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Pucked Up (Pucked #2)
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Miller “Buck” Butterson has been banging his way through life ever since a puck to the face fixed his messed up front teeth, and he was drafted into the NHL during his first year of college. After five years of deflecting goals on the ice and scoring them with puck bunnies across the Continental US and parts of Canada, Miller is ready for a girlfriend. A real girlfriend of the non-bunny variety. One he takes on dates and doesn’t jump into bed with after five seconds of conversation.
Miller thinks he’s found that woman in his teammate’s sister. Except, unlike Alex Waters, center, team captain and all round nice guy—who happens to be dating his step-sister—Miller’s manwhore reputation is well earned, and not blown out of proportion by the media. Beyond that minor detail, Miller doesn’t know the first thing about having a girlfriend. But he’s determined to make it happen.
What he doesn’t take into account is the amount of time and effort relationships require, or that constantly letting bunnies take selfies with him to post all over social media isn’t going to win him any points in the boyfriend department. Miller learns—not so quickly—that if he wants to make Sunshine “Sunny” Waters fall for him, he going to have to do a whole lot more than show her his stick skills in the bedroom.
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WASTED IS AS WASTED DOES
I’m super wasted. Like, messed up to the point that Lance, my teammate, has two sets of eyes.
“I’mma go home.” In my head those are the words I’m speaking, but in reality I think it comes out more like a groan. I take an unstable step toward the line of waiting cabs outside the bar.
Lance puts a hand on my shoulder, his grin sloppy. He’s almost as drunk as me. “Your car’s at my place, Butterson. Come back with us.”
“I can get it in the morning.” My words run together, but he seems to understand.
“Just get in the limo, man.” Lance looks to Randy, another teammate and one of my closest childhood friends, for backup.
“The trainer’ll be at Lance’s at ten-thirty, remember?” Randy says. “You can roll out of bed and right into the pool.”
“Then I don’t have to call you fifty times to get your ass up,” Lance adds.
“Come back with us, Buck!”
One of Lance’s puck bunnies uses the nickname I’ve answered to since I was a kid. My real name is Miller. I wasn’t named after beer. Plus Buck Butterson has a nicer ring than Miller Butterson—too many “ers” in it.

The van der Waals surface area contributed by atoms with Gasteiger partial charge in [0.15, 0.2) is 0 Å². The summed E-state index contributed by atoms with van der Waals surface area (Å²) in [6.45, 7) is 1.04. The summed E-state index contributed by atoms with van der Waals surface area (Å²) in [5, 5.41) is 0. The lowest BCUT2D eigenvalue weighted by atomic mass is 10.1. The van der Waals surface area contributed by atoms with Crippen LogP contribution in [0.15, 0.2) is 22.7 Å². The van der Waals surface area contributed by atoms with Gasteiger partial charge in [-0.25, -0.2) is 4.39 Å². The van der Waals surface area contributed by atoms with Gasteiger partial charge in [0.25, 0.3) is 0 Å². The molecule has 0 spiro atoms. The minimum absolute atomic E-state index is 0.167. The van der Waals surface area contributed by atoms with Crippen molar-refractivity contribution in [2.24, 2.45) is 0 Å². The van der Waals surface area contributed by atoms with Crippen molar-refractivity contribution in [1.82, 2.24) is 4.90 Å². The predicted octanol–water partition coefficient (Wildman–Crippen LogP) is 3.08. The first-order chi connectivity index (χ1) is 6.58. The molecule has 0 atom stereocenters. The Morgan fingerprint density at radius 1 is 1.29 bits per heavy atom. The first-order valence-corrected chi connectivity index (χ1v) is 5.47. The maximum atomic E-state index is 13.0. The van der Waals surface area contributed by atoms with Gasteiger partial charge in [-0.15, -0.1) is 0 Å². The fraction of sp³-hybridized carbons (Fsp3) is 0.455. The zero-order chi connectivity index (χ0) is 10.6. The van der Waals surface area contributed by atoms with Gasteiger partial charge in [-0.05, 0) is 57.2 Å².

The three girls Lance has convinced to come back to his place are fixing each other’s hair and messing with each other’s makeup while I debate making bad choices.
Lance smiles—all horny bastard—and pats me on the back. “Come on, man, you’re gonna be away for a couple weeks. Last chance to party it up.”
I mumble something even I can’t understand and lean on the limo so I don’t have to hold my own weight. The shooters were a bad idea. There were too many. I might have paid for them.
I wait while the girls get in the limo. As drunk as I am, I still have a few manners left. The last one bends over, and her micro-mini rides up, giving me a full shot of naked beaver before she sits down. I’m definitely not getting in beside her.
Lance elbows me in the arm. “Get in, Buck.”
“You first. They’re your bunnies.”
Going back to Lance’s is not a good plan, but I’ve already said I would, and he has a point about my car being at his place.
He shrugs and holds on to the door frame, sticking his head inside. “Whose lap am I sitting on?” He throws himself into the limo.
The girls squeal, and laughter follows.
I put a hand on Randy’s chest to stop him before he gets in, too. “Don’t let me do anything stupid, ’kay, man?”
“Don’t worry, Miller. I’ll take on two if I have to.” He winks, but he’s serious.
Randy’s one of the few people who uses my real name, aside from my dad when he’s pissed. Growing up in Chicago, he lived down the street from me. We’ve played hockey together since we both learned how to skate. When we were drafted to the NHL in our first semester of college, we ended up on different teams. Five years later, we’re back on the same team again, Randy having been traded to Chicago after the season ended. Being off season, it took him all of two weeks to move back. It’s good to have him here. We’ve stayed tight over the years; if anyone is going to help keep me from fucking shit up, it’s him.
Randy gets into the limo and sits between two of the girls. This leaves the bench seat wide open for me. I slide in and stretch out, taking up the entire thing.
Lance already has his arm around Flash Beaver, and her friend in the middle seems like she’s not sure what to do. When she makes a move to sit with me, Lance hugs her to his side and whispers something in her ear. Her eyes widen, and she bites her lip, but she stays where she is.
Going home in a cab by myself would’ve been the smarter move. Then I wouldn’t be facing unnecessary temptation. Sometimes it’s hard as fuck to make the right choices, like removing myself from a situation in which bunnies will inevitably offer up pussy that I’ll have to turn down.
It’s not that I can’t go without. I’ve just been choosing the alternative for the past five years. And quitting cold turkey has been way more difficult than I ever expected. Lance and Flash Beaver have turned toward the corner of the limo now. I’m pretty sure he’s got his hand up her skirt already, judging by the giggle followed by a moan. I close my eyes and lean against the armrest. I’m tired. And hungry. I need pizza.
I root around in my pocket for my phone. I have messages: a couple of texts and a voice mail from my sister, Violet, and a few more from my girlfriend, Sunny. Well, she’s kinda my girlfriend. I want her to be my girlfriend. Sunny’s the reason Randy—or maybe Lance—is taking one for the team, and I’m sitting over here by myself.